Stage profile: No major climbs on a largely flat route, but with three small hills in the final 10km which provide ample opportunity for a small group or solo attacker.
Top three: 1. Francisco Ventoso (Movistar), 2. Fabio Felline (Androni Giocattoli-Venezuela), 3. Giacomo Nizzolo (RadioShack-Nissan).
Who was in the breakaway?: Pierre Cazaux (Euskaltel-Euskadi), Brian Bulgac (Lotto-Belisol) and Martijn Keizer (Vacansoleil-DCM). The trio never managed to get more than 4:10 ahead, and as the gap tumbled Keizer struck out on his own with 31km remaining, surviving until the 15km mark.
How the stage was won: The real action kicked off as the peloton approached the first of three small climbs in quick succession in the final 10km. Lotto-Belisol’s Dennis Vanendert was the first to chance his arm but was soon closed down. Then, in turn, Matteo Rabottini (Farnese Vini-Selle Italia), second overall Joaquim Rodriguez (Katusha), Fabio Felline (Androni Giocattoli) and finally Adam Hansen (Lotto-Belisol) all soloed off the front, with each being ruthlessly hauled back before they could establish a credible gap. As the riders approached a tight left-hand corner with 350 metres to go, Farnese Vini’s Filippo Pozzato misjudged his speed, careering into the back of Orica-GreenEDGE’s Matt Goss and initiating a chain reaction which took out Mark Cavendish among others. Ahead of the carnage, Ventoso had no problem holding off Felline and RadioShack’s Giacomo Nizzolo for the victory.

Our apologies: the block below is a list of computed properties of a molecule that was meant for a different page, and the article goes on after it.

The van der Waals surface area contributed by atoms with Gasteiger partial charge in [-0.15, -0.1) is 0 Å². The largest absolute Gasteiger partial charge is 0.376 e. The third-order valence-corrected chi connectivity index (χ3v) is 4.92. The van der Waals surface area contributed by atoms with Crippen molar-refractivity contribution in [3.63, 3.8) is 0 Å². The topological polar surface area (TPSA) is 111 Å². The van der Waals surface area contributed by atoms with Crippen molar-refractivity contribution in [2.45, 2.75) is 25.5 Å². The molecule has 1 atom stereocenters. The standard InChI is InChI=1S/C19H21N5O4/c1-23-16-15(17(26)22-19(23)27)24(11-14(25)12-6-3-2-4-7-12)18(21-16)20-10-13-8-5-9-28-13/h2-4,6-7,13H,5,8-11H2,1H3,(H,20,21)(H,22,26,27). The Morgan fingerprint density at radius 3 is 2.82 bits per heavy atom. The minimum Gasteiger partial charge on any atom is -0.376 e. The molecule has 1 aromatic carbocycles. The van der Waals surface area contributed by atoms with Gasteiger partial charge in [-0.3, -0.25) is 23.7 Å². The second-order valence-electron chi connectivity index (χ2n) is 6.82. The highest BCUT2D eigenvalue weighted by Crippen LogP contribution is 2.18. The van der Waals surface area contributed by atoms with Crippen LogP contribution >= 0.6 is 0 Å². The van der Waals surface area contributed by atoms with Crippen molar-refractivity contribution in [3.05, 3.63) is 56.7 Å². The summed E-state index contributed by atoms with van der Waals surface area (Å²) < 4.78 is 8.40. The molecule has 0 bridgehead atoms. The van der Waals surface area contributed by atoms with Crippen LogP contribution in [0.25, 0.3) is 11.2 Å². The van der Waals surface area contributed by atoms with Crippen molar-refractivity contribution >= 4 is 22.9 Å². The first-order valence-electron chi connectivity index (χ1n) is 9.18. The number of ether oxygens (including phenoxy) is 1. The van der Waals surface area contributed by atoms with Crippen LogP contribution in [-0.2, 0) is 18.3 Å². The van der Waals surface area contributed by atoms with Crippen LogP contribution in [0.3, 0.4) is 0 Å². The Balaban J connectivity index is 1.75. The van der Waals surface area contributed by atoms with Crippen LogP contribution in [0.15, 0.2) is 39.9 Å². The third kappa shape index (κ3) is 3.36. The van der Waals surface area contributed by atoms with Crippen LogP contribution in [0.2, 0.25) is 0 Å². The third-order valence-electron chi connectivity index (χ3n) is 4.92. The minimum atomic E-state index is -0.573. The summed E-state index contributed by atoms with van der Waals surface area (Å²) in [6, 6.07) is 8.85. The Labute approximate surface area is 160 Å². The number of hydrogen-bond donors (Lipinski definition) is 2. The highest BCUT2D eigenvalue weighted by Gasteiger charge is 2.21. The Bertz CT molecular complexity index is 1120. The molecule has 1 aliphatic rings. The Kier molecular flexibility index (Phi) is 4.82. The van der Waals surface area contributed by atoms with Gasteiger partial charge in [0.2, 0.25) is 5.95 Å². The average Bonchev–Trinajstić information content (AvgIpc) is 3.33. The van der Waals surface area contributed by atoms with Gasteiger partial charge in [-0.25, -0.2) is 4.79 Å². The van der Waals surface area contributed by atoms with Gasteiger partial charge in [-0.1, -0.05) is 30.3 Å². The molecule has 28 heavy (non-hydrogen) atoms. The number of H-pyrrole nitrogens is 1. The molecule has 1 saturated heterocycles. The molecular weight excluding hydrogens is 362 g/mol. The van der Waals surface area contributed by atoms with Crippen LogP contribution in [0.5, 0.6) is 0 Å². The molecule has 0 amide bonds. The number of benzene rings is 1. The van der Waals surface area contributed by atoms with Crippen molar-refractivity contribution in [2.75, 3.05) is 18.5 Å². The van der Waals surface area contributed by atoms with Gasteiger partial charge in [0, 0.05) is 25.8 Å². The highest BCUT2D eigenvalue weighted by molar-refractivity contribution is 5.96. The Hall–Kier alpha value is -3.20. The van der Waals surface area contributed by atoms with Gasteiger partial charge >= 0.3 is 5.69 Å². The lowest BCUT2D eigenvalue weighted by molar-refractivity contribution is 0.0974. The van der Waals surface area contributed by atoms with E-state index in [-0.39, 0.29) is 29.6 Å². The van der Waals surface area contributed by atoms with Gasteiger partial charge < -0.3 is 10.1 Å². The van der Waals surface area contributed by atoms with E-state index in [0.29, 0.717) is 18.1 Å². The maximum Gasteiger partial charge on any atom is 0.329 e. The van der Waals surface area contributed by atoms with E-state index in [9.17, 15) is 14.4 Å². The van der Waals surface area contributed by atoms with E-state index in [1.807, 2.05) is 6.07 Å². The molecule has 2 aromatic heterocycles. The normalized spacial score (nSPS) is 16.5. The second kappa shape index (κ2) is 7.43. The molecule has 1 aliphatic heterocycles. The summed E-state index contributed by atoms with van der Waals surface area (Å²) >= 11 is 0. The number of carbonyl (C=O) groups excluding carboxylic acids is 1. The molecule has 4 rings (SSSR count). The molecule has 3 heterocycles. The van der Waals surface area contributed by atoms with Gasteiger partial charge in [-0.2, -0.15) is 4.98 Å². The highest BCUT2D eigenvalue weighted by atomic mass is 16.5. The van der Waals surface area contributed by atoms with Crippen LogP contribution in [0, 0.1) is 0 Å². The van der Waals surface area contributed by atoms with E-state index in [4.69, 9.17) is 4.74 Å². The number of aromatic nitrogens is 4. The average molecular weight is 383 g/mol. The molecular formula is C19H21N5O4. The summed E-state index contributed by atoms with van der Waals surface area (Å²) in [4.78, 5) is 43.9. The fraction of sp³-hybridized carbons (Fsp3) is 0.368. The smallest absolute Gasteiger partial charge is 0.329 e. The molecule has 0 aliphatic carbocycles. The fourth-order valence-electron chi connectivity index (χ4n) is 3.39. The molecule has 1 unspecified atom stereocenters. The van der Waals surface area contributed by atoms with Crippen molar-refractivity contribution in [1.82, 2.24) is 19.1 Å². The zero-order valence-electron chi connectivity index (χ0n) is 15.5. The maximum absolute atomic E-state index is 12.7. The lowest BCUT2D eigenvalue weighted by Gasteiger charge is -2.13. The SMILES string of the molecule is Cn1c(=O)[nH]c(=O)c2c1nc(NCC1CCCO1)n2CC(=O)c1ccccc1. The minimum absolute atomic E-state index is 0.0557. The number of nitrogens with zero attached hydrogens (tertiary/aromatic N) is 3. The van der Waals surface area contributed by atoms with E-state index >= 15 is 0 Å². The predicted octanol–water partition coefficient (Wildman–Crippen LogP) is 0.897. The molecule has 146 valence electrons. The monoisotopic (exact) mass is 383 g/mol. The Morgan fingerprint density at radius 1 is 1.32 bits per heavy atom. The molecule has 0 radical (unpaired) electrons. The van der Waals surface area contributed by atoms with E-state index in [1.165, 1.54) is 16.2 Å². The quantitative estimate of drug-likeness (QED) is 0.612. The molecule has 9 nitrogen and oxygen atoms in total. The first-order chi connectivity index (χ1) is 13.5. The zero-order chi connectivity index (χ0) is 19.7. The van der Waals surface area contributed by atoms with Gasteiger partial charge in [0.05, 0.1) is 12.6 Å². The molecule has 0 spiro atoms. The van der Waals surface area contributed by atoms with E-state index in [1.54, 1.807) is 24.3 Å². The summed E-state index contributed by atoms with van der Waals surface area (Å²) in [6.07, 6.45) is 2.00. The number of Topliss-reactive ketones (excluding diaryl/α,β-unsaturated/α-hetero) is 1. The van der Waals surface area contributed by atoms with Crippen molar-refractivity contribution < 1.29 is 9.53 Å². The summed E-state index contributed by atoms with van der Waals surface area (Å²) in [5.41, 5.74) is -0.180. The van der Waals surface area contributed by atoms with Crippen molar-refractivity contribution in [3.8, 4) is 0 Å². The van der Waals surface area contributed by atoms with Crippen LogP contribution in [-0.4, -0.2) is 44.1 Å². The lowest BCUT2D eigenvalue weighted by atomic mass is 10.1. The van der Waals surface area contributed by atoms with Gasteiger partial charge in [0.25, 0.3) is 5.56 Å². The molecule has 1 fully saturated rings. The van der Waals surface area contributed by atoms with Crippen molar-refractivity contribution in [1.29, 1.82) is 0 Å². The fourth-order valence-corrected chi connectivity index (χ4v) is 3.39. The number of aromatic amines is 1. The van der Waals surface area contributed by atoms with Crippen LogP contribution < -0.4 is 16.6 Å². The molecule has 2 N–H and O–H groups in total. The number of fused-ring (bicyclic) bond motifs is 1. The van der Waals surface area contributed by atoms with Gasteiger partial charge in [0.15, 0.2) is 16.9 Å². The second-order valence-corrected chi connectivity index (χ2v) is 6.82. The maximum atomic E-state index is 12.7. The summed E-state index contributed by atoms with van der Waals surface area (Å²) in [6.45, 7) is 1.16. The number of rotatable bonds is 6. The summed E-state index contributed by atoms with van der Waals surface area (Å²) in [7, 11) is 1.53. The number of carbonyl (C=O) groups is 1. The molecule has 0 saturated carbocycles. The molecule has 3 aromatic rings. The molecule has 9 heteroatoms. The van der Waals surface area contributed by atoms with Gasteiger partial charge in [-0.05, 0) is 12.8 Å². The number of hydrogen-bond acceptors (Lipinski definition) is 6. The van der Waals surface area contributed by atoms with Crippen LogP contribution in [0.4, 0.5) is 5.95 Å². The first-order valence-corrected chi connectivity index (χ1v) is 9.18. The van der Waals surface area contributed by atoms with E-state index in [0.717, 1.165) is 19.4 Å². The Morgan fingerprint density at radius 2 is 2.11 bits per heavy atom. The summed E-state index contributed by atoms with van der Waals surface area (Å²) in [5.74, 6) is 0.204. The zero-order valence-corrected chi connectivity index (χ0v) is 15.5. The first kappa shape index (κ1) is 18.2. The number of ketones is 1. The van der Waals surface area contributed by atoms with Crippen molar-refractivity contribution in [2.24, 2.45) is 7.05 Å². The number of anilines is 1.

Quotes of the day: Winner Ventoso said the team had highlighted this stage as one which suited them:
Today was the sort of day for us. The team believed in me, which was good, and I managed to win, so I’m happy. This morning I said you’d be interviewing me at the end.
Meanwhile Orica-GreenEDGE directeur sportif Matt White was philosophical about missing out on the opportunity to deliver a second stage win for Goss:
Goss was hit from behind in the final corner. It’s sprinting. It happens.
Odd occurrences: Rabobank sprinter Theo Bos was caught on camera mid-stage performing some odd leg stretches on the move, standing on his left pedal while hooking the toes of his right foot over the saddle, presumably to stretch his thigh or ankle. Either that, or he has a hankering to join the circus as a trick cyclist.
VeloVoices villains of the day: Whichever genius it was who thought that having a tight 90-degree-plus bend 350 metres from the end of a flat stage was a good idea. And Filippo Pozzato for demonstrating just how bad an idea it was by using Matt Goss as a brake.
1. Ryder Hesjedal (Garmin-Barracuda) 36:02:40
2. Joaquim Rodriguez (Katusha) +0:09
3. Paolo Tiralongo (Astana) +0:15
4. Roman Kreuziger (Astana) +0:35
5. Benat Intxausti (Movistar) +0:40
Points leader: Matt Goss (Orica-GreenEDGE).
King of the Mountains leader: Miguel Angel Rubiano (Androni Giocattoli-Venezuela).
Tomorrow: Stage 10 – Civitavecchia to Assisi, 186km. A rolling stage with a couple of tricky climbs in the final 40km before an uphill finish which features two 9% ascents in the final 5km. One for the punchy climbers which will see a small lead peloton including the main GC contenders strung out along the final climb.
And here is Cycling the Alps‘ fly-over of the route:
Link: Official website